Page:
PERTOUT: Do you practice hands on the drum, with sticks, or on a tablita?

DE LEON JR: Both, since I also play timbales frequently, I use both. I like the tablita, but use it sparingly, maybe I'll start.

PERTOUT: Do you incorporate all the drum rudiments?  Do you find them suitable?  Do you incorporating all the conga sounds?  Do you make up your own hand sound variations?

DE LEON JR: I feel that I have, but it's been awhile since I've dissected it. I think they can be suitable, but whether they translate in a musical way, I don't know about all of them. My thought is to be open about it and find a rudiment and break it down. I make my own sound variations and I feel that most of the new generation players are doing that as well.

PERTOUT: Is the method based on a particular player that you have studied?

DE LEON JR: Giovanni without a doubt! Of course Changuito who introduced Giovanni to la mano secreta.

PERTOUT: Could you describe Changuito's la mano secreta?

DE LEON JR: Is it a set of set exercises or ideas of exercises. I work on it all the time. It involves the development of la muñeca. It involves all kinds of exercises and then combining with the other hand to form a linear approach to drumming. If you're familiar with the great Berklee drum Professor Gary Chaffee and his method, then you're familiar with this kind of approach. Melody and constantly connecting one idea with one another, you start to create this kind of language.

PERTOUT: Are there any other approaches in evidence in terms of hand techniques?

DE LEON JR: Many countries have incredible versions of hand technique. In Brazil, there is a new movement of playing the pandeiro which now the thumb is not the dominating force, but rather  the whole hand and twisting the instrument with your other hand creating this heel-toe effect, but with both hands.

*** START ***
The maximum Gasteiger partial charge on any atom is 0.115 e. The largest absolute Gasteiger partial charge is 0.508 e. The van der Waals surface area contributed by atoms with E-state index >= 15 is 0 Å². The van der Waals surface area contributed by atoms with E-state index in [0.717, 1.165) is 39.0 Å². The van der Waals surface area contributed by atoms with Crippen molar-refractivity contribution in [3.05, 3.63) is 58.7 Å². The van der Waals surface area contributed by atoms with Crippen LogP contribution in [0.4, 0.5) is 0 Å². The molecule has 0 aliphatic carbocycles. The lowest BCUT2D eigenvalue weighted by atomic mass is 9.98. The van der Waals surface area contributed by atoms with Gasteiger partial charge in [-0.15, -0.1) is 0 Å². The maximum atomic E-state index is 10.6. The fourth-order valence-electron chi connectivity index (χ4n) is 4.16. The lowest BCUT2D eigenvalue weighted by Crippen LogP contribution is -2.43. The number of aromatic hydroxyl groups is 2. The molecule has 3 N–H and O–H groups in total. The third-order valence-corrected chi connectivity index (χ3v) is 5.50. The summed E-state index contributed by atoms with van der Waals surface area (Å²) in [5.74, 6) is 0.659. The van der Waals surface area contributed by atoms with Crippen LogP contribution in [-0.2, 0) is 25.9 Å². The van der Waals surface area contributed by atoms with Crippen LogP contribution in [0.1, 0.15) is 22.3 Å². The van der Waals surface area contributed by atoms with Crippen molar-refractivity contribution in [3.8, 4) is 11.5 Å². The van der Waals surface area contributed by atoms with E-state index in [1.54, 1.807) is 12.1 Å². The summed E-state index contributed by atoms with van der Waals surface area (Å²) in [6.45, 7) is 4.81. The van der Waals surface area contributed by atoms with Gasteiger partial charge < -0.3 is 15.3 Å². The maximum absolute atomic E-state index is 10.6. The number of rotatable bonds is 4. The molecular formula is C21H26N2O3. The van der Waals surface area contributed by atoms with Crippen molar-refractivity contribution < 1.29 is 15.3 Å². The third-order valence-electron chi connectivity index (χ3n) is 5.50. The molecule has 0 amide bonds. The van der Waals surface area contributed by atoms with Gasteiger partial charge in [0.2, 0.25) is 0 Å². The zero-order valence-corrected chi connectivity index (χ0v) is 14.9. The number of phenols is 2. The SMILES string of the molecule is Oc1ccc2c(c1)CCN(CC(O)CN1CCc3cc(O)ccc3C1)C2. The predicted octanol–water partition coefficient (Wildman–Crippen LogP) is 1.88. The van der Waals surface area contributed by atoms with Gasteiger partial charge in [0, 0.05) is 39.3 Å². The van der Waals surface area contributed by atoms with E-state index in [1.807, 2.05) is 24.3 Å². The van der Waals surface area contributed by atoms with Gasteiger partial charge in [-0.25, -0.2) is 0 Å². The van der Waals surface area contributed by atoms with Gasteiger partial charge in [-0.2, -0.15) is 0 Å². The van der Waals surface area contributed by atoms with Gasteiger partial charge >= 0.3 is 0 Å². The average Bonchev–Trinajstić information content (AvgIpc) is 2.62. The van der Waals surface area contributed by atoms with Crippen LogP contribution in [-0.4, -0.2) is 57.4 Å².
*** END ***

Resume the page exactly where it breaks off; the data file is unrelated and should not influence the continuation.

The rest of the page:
PERTOUT: Who are the players do you feel that have changed the conga drum technique spectrum?

DE LEON JR: Giovanni, Changuito, Anthony Carillo, Richie Flores, Paoli Mejias, Javier Oquendo, Bobby Allende, Marc Quiñones and of course the late Miguel ‘Anga’ Diaz, may he rests in peace.

Email Interview. 5 Febuary 2007.

© Alex Pertout. All rights reserved. No part of this article may be reproduced without prior written permission from the author. This article forms part of the thesis ‘The Conga Drum: Development, Technique, Styles, Improvisations and the contribution of Master Drummer Ramon ‘Mongo’ Santamaria’ which was submitted in partial fulfilment of the requirements of the degree of Master of Philosophy in Music [by Research] Faculty of Arts, Australian National University.

© Alex Pertout. All Rights Reserved.